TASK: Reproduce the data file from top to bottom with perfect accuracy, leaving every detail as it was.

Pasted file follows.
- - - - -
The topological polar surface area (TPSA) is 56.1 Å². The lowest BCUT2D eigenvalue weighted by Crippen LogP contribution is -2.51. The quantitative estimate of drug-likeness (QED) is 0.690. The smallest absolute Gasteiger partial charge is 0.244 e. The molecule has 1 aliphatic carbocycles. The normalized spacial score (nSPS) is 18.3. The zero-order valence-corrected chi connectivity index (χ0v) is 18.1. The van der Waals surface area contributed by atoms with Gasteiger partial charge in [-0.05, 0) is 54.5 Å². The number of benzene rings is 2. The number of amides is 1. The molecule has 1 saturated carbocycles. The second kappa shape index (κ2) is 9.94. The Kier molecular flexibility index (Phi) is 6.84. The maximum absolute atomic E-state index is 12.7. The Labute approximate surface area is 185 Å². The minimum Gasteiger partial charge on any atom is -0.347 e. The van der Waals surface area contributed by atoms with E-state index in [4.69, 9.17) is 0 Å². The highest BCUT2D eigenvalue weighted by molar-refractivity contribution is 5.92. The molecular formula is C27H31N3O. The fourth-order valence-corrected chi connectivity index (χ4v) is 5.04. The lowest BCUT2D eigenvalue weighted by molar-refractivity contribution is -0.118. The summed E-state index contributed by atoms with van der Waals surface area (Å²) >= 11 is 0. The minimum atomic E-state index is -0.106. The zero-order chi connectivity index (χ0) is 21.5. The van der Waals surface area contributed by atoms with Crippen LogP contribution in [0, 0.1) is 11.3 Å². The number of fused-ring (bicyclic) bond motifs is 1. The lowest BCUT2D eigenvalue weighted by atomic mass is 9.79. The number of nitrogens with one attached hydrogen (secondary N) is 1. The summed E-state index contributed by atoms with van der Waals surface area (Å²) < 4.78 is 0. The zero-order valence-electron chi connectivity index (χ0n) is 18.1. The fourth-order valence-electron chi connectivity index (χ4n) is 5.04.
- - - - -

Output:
The topological polar surface area (TPSA) is 56.1 Å². The lowest BCUT2D eigenvalue weighted by Crippen LogP contribution is -2.51. The quantitative estimate of drug-likeness (QED) is 0.690. The smallest absolute Gasteiger partial charge is 0.244 e. The molecule has 1 aliphatic carbocycles. The normalized spacial score (nSPS) is 18.3. The zero-order valence-corrected chi connectivity index (χ0v) is 18.1. The van der Waals surface area contributed by atoms with Gasteiger partial charge in [-0.05, 0) is 54.5 Å². The number of benzene rings is 2. The number of amides is 1. The molecule has 1 saturated carbocycles. The second kappa shape index (κ2) is 9.94. The Kier molecular flexibility index (Phi) is 6.84. The maximum absolute atomic E-state index is 12.7. The Labute approximate surface area is 185 Å². The minimum Gasteiger partial charge on any atom is -0.347 e. The van der Waals surface area contributed by atoms with E-state index in [4.69, 9.17) is 0 Å². The highest BCUT2D eigenvalue weighted by molar-refractivity contribution is 5.92. The molecular formula is C27H31N3O. The fourth-order valence-corrected chi connectivity index (χ4v) is 5.04. The lowest BCUT2D eigenvalue weighted by molar-refractivity contribution is -0.118. The summed E-state index contributed by atoms with van der Waals surface area (Å²) >= 11 is 0. The minimum atomic E-state index is -0.106. The zero-order chi connectivity index (χ0) is 21.5. The van der Waals surface area contributed by atoms with Crippen LogP contribution in [0, 0.1) is 11.3 Å². The number of fused-ring (bicyclic) bond motifs is 1. The lowest BCUT2D eigenvalue weighted by atomic mass is 9.79. The number of nitrogens with one attached hydrogen (secondary N) is 1. The summed E-state index contributed by atoms with van der Waals surface area (Å²) < 4.78 is 0. The zero-order valence-electron chi connectivity index (χ0n) is 18.1. The fourth-order valence-electron chi connectivity index (χ4n) is 5.04.